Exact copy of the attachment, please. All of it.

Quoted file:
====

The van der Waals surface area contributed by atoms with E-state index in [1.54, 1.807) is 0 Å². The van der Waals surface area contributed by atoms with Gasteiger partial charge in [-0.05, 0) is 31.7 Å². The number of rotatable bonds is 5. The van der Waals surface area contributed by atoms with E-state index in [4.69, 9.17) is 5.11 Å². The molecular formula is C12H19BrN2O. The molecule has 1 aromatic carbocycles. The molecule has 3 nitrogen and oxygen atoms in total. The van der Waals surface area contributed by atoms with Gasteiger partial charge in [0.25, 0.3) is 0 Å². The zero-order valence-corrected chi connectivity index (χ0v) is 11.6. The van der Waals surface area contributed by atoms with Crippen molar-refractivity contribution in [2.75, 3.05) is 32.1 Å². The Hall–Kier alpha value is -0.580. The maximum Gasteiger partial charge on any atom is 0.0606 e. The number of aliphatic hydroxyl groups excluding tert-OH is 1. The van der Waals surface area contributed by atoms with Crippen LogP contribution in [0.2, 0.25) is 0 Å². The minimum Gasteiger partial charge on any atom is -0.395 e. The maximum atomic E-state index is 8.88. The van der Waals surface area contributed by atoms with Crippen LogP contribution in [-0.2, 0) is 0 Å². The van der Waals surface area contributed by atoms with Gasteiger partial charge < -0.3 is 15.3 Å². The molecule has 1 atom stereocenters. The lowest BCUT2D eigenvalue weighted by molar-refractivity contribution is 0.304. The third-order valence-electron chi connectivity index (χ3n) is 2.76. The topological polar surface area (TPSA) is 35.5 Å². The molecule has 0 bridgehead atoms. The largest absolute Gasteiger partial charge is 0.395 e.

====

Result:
The van der Waals surface area contributed by atoms with E-state index in [1.54, 1.807) is 0 Å². The van der Waals surface area contributed by atoms with Gasteiger partial charge in [-0.05, 0) is 31.7 Å². The number of rotatable bonds is 5. The van der Waals surface area contributed by atoms with E-state index in [4.69, 9.17) is 5.11 Å². The molecular formula is C12H19BrN2O. The molecule has 1 aromatic carbocycles. The molecule has 3 nitrogen and oxygen atoms in total. The van der Waals surface area contributed by atoms with Gasteiger partial charge in [0.25, 0.3) is 0 Å². The zero-order valence-corrected chi connectivity index (χ0v) is 11.6. The van der Waals surface area contributed by atoms with Crippen molar-refractivity contribution in [2.75, 3.05) is 32.1 Å². The Hall–Kier alpha value is -0.580. The maximum Gasteiger partial charge on any atom is 0.0606 e. The number of aliphatic hydroxyl groups excluding tert-OH is 1. The van der Waals surface area contributed by atoms with Crippen LogP contribution in [0.2, 0.25) is 0 Å². The minimum Gasteiger partial charge on any atom is -0.395 e. The maximum atomic E-state index is 8.88. The van der Waals surface area contributed by atoms with Crippen LogP contribution in [-0.2, 0) is 0 Å². The van der Waals surface area contributed by atoms with Gasteiger partial charge < -0.3 is 15.3 Å². The molecule has 1 atom stereocenters. The lowest BCUT2D eigenvalue weighted by molar-refractivity contribution is 0.304. The third-order valence-electron chi connectivity index (χ3n) is 2.76. The topological polar surface area (TPSA) is 35.5 Å². The molecule has 0 bridgehead atoms. The largest absolute Gasteiger partial charge is 0.395 e.